Tag Archives: writing process

How to Write Romantic Fiction.

Study a romance screenplay to find out its secrets.

The 1990 romantic comedy Green Card has it all: premise, plot, pacing; a setting that’s integral to the story; unique, developed characters who experience personality and/or motivation change; tension, conflict and a satisfactory conclusion, although considering what’s deemed traditional for romance writing, it’s not strictly “happily ever after,” or even “happy for now.”

Rom-coms are generally too lightweight for my taste, but this one is unusual, in that it exhibits the kind of intense storytelling that seems to be missing from much modern fiction. Novelists are creators of Written Art, but there’s a crossover into the realm of Visual Art, because the way an author uses words must be able to paint pictures inside readers’ heads.

A writing exercise.

If it’s been a while since you watched Green Card, buy it, borrow it, or dig it out of your video collection. Watch it through once, just to experience the story. Then watch it again, several times, concentrating attention on a different aspect of the story, as listed above. Take notes, using as much sensory detail as possible. Then answer the following questions:

  • How would you describe the street scenes and interior scenes, from a narrator’s point-of-view?
  • What details would you include about the characters’ bodies, behavior, expressions and tones of voice?
  • In Green Card, the two main characters are forced to focus on one another. How would you describe the way the main characters feel as they experience change in their perceptions of the other person?
  • How would you describe the way the main characters experience change in their perceptions of themselves?
  • How would you communicate in words the rising tension between the characters? (The background music in the soundtrack contributes to this, so you might turn off the volume, the better to catch the visible cues.)

You don’t have to re-write the whole script, just the parts that impressed you the most. If you know where your writing has trouble with constructing convincing scenes, you can focus on the film’s scenes that illustrate solutions to similar problems.

It’s an exercise in people-watching, which is really the way fiction should be written: as if the writer was observing some inhabitants of the Parallel Universe, and reporting on what is seen and heard, and how those things make the writer feel.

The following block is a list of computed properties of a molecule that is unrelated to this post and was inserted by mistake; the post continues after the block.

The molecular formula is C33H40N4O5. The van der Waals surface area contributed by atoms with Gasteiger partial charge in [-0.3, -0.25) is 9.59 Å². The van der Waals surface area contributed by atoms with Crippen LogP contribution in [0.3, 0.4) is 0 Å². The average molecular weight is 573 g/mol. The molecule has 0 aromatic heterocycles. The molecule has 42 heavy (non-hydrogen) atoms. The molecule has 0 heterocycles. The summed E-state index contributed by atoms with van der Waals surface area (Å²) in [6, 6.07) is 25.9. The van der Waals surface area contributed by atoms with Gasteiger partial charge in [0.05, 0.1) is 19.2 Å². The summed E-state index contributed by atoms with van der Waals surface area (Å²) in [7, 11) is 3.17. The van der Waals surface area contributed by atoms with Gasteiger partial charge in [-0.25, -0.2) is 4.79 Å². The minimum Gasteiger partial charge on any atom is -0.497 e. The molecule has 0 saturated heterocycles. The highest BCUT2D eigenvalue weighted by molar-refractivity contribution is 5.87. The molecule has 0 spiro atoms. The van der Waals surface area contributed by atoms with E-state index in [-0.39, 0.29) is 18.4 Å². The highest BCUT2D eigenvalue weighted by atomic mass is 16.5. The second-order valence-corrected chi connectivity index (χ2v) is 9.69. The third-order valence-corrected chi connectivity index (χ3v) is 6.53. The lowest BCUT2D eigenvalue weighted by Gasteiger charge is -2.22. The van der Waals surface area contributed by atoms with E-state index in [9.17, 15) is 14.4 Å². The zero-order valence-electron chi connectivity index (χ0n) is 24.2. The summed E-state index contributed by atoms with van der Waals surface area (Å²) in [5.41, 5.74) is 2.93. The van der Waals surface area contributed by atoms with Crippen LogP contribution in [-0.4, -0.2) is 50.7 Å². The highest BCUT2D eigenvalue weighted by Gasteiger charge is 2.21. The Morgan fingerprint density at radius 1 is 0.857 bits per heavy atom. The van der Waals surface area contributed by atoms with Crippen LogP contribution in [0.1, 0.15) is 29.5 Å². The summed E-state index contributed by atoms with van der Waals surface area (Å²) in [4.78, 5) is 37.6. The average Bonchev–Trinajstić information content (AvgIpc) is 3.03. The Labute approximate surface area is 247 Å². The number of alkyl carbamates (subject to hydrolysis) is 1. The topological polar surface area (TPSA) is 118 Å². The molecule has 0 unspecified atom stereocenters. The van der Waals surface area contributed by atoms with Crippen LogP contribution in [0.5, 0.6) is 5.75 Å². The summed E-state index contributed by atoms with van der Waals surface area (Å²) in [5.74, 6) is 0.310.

Finally, look at your own work-in-progress, especially if it’s a love story or has a romance sub-plot. What can you do to make your novel’s interpersonal scenes appears as vividly in a reader’s imagination, as the actors brought Peter Weir’s script to life on the screen?

 

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Reconsidering Editing.

Proofreading? Line Editing? Structural Editing? Copyediting? Developmental Editing? 

Editing seems to be a mysterious, fearsome process that many Indies cannot afford to hire out, yet they recoil from doing it themselves. This would not be as big a problem as it has become (as evidenced by the mass of disappointing dreck that’s been published) if there was not a dictum out there (possibly traceable to NaNoWriMo) of “ignore your internal critic.” For that is what editing really is: a critique of a product of written art. And who likes criticism, even if self-inflicted?

There’s also a lot of confusion about what constitute the steps and process of editing. Even persons who do editing for a living admit that the lines here are blurred. In addition, the “rules” for editing fiction differ from those of non-fiction, and there are a multitude of “style” guides to consider, as well.

To demystify and draw the teeth of this monster, I propose an alternative paradigm for editing fiction: the Iceberg Approach.

If we can write, we can edit.

As Indie Authors, we’ve had a lot of practice with writing. In childhood and youth, we were gradually guided through the steps of recognizing words (spelling), understanding their meaning (vocabulary and context), and stringing them into sentences that made sense (grammar and punctuation). We learned how to combine sentences into paragraphs which supplied more detailed meaning (usually in the form of essays), and by young adulthood, we had been instructed in the organization of multiple paragraphs into coherent arguments, primarily in informational (research) papers, but also in persuasive articles (opinion pieces) or brief entertaining stories (creative writing). If we attended university, by that time we were expected to be capable of carrying on accurate research reporting accompanied by extensive nuanced analytical arguments, as well as producing plausibly plotted short fiction (each being different forms and lengths of manuscripts). At almost any point in the process, we were taught the principles of outlining, probably first in the context of learning to read, and later as a preliminary to writing pieces longer than one paragraph. (I disagree with the practice of outlining in preparation for writing, and find it more useful as a tool to analyze a completed work.)